Monday, November 2, 2009

Nazi Merchandise

Why would anyone go to Oktoberfest on November 1st? In my case, there were several reasons. Because my parents couldn't afford to take us far away, we went to ethnic festivals instead of traveling. My girlfriend had good memories of Oktoberfest with the San Diego German American Society in El Cajon. We thought it would be a fun place to take two of her sons to teach them about other parts of the world. We have taken them to other festivals, including a Dutch one earlier in the year. Also, having studied and listened to Dutch, I wanted to see what I could understand in German. I have understood some when it has come up in movies. Finally, I wanted to do a video slideshow and post it directly on this blog. That way, I could work out the bugs before posting the Dutch festival. As you can see, there is no video.

Even at this late date, Germans are often linked with Nazism. The GF went to Oktoberfest in El Cajon some years back with Czechs, who were in search of a Central European vibe. After too much beer, they started saying the hosts were, "A bunch of Nazis," and got thrown out. She remembers having a nice time, in spite of her friends' mouthing off.

We went to Old World in Huntington Beach, a tacky 1950s stucco development designed to look vaguely like Europe. It's run down now. Think of Solvang without maintenance.

Anyway, there was a German market with all sorts of products for homesick expats and immigrants. People spoke the language. As we walked around waiting for 2:00, when our free admission would be good, we went to other shops.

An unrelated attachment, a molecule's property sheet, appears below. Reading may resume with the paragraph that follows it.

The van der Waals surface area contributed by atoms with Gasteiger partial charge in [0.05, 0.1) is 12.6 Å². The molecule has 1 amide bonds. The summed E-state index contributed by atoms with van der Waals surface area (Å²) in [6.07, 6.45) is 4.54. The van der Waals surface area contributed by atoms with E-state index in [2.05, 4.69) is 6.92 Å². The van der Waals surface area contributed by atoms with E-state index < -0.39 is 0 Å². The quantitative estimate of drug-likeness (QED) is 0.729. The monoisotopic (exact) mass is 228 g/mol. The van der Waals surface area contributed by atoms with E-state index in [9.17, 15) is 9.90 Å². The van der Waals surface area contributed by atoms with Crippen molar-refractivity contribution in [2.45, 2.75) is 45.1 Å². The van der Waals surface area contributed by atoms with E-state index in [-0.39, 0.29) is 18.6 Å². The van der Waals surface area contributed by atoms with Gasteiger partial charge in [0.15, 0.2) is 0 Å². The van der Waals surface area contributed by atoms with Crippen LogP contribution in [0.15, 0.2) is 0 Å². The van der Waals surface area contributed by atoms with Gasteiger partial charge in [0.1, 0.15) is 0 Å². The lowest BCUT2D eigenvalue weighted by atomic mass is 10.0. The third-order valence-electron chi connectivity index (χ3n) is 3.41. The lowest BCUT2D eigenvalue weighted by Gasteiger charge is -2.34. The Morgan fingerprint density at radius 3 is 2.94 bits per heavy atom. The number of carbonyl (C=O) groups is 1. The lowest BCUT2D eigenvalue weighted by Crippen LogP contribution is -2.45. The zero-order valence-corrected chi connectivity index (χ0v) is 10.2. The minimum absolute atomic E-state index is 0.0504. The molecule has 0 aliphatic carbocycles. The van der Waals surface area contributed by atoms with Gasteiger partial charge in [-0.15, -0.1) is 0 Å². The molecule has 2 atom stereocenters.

The other shops stopped me in my tracks. At one of them, I saw a CD with a bunch of old German World War II songs about bombing England, among other things. There were also t-shirts with Luftwaffe aircraft. One shop had a black shirt with an eagle, an iron cross, and a circle with a 90 degree cross hatch over it that didn't quite make a swastika that said, "It's about loyalty."

After that, I felt like a deer in the headlights, walking around aimlessly. I couldn't go inside, but I didn't leave right away either. Everyone looked so nice. Many people had Dachshunds they brought with them for sausage dog races later in the day. I didn't see any tattooed dimwits in gang regalia.

But still, it was their place. They couldn't have been unaware of what was in their stores. These items were on display, not hidden.

There was also a German American Community Church. While we walked around, I saw the pastor, an older German man, whose name was on the door. Later, the congregation started filing in. Most of them reflected the neighborhood demographics. They were mainly Mexican and Asian.

I doubt I'll ever go back, but if I do, I'll ask the pastor what's going on. Why do the shops sell Nazi stuff? How did he get a multi-racial congregation in a complex with shops selling what would be illegal in Germany?

Many Germans were born after the Nazi period, and most don't want to hear about such things. The stereotypes can be painful. I'm still shocked to have seen it being celebrated so openly.

We never went inside. After about 15 minutes of walking around, we left.

1 comment:

  1. The Germans in El Cajon weren't Nazis at all. My friends just had too much to drink and their own old resentments kicked in. The Germans were very forgiving though. They kicked them out for the night but told them to come back the next day, which they did.

    It was a different vibe in Huntington Beach. Too many Germans have had to live with the stigma of being called Nazis, that if they didn't support that view, they wouldn't have put up with the shops selling that trash.

    All of a sudden, Oktoberfest, (especially the warmed over November 1st version) didn't seem like it would be festive.